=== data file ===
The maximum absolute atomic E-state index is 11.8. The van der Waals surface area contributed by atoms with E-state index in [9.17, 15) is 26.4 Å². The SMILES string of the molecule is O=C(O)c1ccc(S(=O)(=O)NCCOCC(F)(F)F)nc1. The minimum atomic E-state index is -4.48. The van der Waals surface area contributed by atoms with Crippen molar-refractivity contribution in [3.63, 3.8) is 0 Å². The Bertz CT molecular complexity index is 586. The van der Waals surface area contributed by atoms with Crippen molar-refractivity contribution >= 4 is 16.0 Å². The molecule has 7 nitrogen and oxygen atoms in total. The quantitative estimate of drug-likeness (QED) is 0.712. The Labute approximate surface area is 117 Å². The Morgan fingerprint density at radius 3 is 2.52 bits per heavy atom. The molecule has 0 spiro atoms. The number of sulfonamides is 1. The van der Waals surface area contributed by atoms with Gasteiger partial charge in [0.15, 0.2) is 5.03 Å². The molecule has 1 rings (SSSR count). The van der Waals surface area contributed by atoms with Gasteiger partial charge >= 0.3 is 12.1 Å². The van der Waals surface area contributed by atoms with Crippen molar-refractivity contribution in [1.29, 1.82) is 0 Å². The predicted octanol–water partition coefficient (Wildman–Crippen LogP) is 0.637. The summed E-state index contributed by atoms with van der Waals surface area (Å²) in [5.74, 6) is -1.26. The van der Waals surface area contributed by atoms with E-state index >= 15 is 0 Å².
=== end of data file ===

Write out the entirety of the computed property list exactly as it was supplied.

The maximum absolute atomic E-state index is 11.8. The van der Waals surface area contributed by atoms with E-state index in [9.17, 15) is 26.4 Å². The SMILES string of the molecule is O=C(O)c1ccc(S(=O)(=O)NCCOCC(F)(F)F)nc1. The minimum atomic E-state index is -4.48. The van der Waals surface area contributed by atoms with Crippen molar-refractivity contribution in [3.63, 3.8) is 0 Å². The Bertz CT molecular complexity index is 586. The van der Waals surface area contributed by atoms with Crippen molar-refractivity contribution >= 4 is 16.0 Å². The molecule has 7 nitrogen and oxygen atoms in total. The quantitative estimate of drug-likeness (QED) is 0.712. The Labute approximate surface area is 117 Å². The Morgan fingerprint density at radius 3 is 2.52 bits per heavy atom. The molecule has 0 spiro atoms. The number of sulfonamides is 1. The van der Waals surface area contributed by atoms with Gasteiger partial charge in [0.15, 0.2) is 5.03 Å². The molecule has 1 rings (SSSR count). The van der Waals surface area contributed by atoms with Gasteiger partial charge >= 0.3 is 12.1 Å². The van der Waals surface area contributed by atoms with Crippen molar-refractivity contribution in [1.29, 1.82) is 0 Å². The predicted octanol–water partition coefficient (Wildman–Crippen LogP) is 0.637. The summed E-state index contributed by atoms with van der Waals surface area (Å²) in [5.74, 6) is -1.26. The van der Waals surface area contributed by atoms with E-state index >= 15 is 0 Å².